*prognotes: The Dear Hunter’s Act IV: Rebirth In Reprise (Preface In Preparation)

Greetings and salutations. It's been a while, hasn't it? When I first wrote up my interpretations of The Dear Hunter's original trilogy of Acts last summer, I had every intention of continuing that work shortly after the triumphant Act IV's release. To be perfectly honest though, writing so much about one band in the span of several weeks pretty much burned me out completely for a while. Between that and having less time these days to write in general, this project has fallen by the wayside for months. I am here to finally submerge myself once more into this wondrous musical universe, however. Before I can jump neck-deep into the nitty-gritty details of the lyrics and everything else though, there's some necessary catching up and contextual work that needs to be done. So let's dig in!

*prognotes – Uneven Structure’s Februus

Have you seen/read The Fountain? If not, you really should. The movie (and the comic book) depict a greyscaled story of consciousness, birth, death and spirituality. It's a sub-genre that's existed on the fringes of science fiction ever since Philip K. Dick wrote Valis and perhaps even before, with the darkly eerie works of H.G. Wells. In any case, these tales draw on the concepts of self-realization, actualization and psychological distress while casting all of these onto a darkly astral landscape. The aesthetic is usually austere, with the colors being utilized to stress extreme moments of passion, realization and growth. From out of the blackness rise spires of color across fantastical palettes, symbolizing inner explosions and revelations. This is exactly the type of aesthetic that informs, creates and makes possible Uneven Structure's 2011 masterpiece, Februus. It's an album which follows the birth and psychodrama of some sort of unspecified entity, from its first steps through adversity and, finally, to freedom and grace through power.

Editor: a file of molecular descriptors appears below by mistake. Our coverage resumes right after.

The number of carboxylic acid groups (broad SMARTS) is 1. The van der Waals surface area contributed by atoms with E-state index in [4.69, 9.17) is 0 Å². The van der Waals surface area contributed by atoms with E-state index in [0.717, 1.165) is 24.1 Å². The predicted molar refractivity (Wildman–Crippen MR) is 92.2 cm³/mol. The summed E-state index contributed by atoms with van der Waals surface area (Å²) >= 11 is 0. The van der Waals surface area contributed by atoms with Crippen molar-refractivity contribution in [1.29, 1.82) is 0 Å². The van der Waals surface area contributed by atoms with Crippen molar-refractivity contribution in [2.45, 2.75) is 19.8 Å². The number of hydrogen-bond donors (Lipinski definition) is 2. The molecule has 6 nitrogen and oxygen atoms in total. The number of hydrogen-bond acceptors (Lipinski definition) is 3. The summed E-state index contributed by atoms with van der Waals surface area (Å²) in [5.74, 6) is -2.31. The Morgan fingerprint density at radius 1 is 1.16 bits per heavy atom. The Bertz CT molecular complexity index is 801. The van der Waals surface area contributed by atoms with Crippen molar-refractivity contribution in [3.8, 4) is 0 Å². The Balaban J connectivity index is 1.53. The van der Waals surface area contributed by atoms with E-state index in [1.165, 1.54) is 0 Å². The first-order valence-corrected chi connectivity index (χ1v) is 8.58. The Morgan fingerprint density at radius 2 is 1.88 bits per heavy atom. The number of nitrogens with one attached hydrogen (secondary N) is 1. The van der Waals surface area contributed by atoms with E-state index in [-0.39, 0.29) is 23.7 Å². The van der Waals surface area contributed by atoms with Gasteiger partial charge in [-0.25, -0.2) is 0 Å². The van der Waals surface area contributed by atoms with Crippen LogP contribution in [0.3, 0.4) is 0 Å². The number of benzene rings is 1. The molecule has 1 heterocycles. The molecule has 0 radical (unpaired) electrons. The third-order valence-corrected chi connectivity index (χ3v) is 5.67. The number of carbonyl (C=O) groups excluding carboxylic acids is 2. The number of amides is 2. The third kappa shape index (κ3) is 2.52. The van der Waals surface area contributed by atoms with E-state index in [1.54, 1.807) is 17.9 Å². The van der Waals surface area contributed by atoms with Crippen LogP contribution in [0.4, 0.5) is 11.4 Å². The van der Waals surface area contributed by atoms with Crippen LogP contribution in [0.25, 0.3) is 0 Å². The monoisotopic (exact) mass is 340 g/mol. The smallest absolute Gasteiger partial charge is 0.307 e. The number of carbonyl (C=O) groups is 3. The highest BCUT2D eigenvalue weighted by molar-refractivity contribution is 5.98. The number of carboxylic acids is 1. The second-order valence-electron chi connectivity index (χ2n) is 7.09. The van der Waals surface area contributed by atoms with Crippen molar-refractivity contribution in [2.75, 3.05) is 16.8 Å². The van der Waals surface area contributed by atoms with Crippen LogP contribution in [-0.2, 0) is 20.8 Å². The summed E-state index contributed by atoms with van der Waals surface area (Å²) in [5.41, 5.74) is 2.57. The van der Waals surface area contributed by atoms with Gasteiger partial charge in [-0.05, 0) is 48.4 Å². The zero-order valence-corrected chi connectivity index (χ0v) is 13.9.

*prognotes: Mastodon’s Crack the Skye, Part III

Welcome to our third and final part of our notes on Mastodon’s Crack the Skye. For any who have just joined us, or if you’re looking for a refresher, don’t hesitate to check out part I and part II from last week. We ended part II having just looked at “The Czar”, and that near 11-minute epic is followed by the magnificent “The Ghost of Karelia.”

*prognotes: The Ocean/Mono’s Transcendental

A split EP brought to us by The Ocean and Mono, Transcendental took Heavy Blog’s EP of the year award for 2015. Despite being an EP featuring artists of differing styles and only two tracks, the record has a runtime of almost 25 minutes and a consistent concept throughout so, without further ado, let’s dig deep into what makes Transcendental so damn good.